Ion treatments for cardiac arrhythmia — Non-invasive alternative to catheter-based surgery
20.01.2017 | GSI Helmholtzzentrum für Schwerionenforschung GmbH
Seeking structure with metagenome sequences
20.01.2017 | DOE/Joint Genome Institute
An important step towards a completely new experimental access to quantum physics has been made at University of Konstanz. The team of scientists headed by...
Yersiniae cause severe intestinal infections. Studies using Yersinia pseudotuberculosis as a model organism aim to elucidate the infection mechanisms of these...
Researchers from the University of Hamburg in Germany, in collaboration with colleagues from the University of Aarhus in Denmark, have synthesized a new superconducting material by growing a few layers of an antiferromagnetic transition-metal chalcogenide on a bismuth-based topological insulator, both being non-superconducting materials.
While superconductivity and magnetism are generally believed to be mutually exclusive, surprisingly, in this new material, superconducting correlations...
Laser-driving of semimetals allows creating novel quasiparticle states within condensed matter systems and switching between different states on ultrafast time scales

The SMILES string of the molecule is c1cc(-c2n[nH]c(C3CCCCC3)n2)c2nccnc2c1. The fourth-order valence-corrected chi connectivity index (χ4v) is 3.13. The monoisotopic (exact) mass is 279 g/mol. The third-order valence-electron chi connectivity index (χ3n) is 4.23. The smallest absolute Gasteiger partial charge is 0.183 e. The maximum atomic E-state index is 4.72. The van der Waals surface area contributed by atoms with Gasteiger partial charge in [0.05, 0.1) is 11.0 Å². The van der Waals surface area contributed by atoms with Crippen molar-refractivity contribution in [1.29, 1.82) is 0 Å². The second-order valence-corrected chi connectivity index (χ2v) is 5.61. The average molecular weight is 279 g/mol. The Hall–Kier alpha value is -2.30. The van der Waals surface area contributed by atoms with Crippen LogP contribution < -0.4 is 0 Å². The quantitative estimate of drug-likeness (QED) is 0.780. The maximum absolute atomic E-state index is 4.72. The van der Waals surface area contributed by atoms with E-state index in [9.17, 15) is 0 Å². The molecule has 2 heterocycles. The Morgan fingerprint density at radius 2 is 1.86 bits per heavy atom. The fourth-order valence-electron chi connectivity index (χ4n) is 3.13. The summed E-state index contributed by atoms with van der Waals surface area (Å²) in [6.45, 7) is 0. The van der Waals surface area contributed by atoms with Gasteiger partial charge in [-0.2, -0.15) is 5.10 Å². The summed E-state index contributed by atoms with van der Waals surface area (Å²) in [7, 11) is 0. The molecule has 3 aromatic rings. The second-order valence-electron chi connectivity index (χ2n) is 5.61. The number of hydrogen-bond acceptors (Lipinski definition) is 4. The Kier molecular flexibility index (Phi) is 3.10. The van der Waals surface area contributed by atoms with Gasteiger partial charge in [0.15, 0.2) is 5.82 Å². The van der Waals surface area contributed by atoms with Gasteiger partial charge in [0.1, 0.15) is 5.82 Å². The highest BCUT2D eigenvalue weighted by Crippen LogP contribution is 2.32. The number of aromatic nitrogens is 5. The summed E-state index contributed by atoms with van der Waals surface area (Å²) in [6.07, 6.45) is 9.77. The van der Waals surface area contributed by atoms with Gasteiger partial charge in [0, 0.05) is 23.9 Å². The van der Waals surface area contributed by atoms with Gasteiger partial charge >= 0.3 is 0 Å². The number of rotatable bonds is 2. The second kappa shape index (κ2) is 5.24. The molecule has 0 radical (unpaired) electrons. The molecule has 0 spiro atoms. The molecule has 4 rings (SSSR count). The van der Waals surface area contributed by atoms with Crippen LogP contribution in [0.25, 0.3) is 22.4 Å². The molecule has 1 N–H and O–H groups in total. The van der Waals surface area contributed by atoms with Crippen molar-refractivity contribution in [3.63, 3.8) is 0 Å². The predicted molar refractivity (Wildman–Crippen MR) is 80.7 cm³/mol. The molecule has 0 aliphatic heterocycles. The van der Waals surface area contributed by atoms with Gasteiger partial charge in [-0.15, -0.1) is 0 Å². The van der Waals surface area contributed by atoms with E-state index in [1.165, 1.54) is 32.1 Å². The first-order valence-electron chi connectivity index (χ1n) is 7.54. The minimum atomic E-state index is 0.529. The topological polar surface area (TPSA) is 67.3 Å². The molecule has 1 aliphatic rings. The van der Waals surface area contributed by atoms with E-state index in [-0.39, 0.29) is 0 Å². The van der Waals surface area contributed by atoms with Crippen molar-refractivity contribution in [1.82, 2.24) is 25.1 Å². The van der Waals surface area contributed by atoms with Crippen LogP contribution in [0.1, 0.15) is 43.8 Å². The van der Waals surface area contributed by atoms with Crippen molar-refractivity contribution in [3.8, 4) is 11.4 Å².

Studying properties of fundamental particles in condensed matter systems is a promising approach to quantum field theory. Quasiparticles offer the opportunity...
Among the general public, solar thermal energy is currently associated with dark blue, rectangular collectors on building roofs. Technologies are needed for aesthetically high quality architecture which offer the architect more room for manoeuvre when it comes to low- and plus-energy buildings. With the “ArKol” project, researchers at Fraunhofer ISE together with partners are currently developing two façade collectors for solar thermal energy generation, which permit a high degree of design flexibility: a strip collector for opaque façade sections and a solar thermal blind for transparent sections. The current state of the two developments will be presented at the BAU 2017 trade fair.
As part of the “ArKol – development of architecturally highly integrated façade collectors with heat pipes” project, Fraunhofer ISE together with its partners...
19.01.2017 | Event News
10.01.2017 | Event News
09.01.2017 | Event News
20.01.2017 | Awards Funding
20.01.2017 | Materials Sciences
20.01.2017 | Life Sciences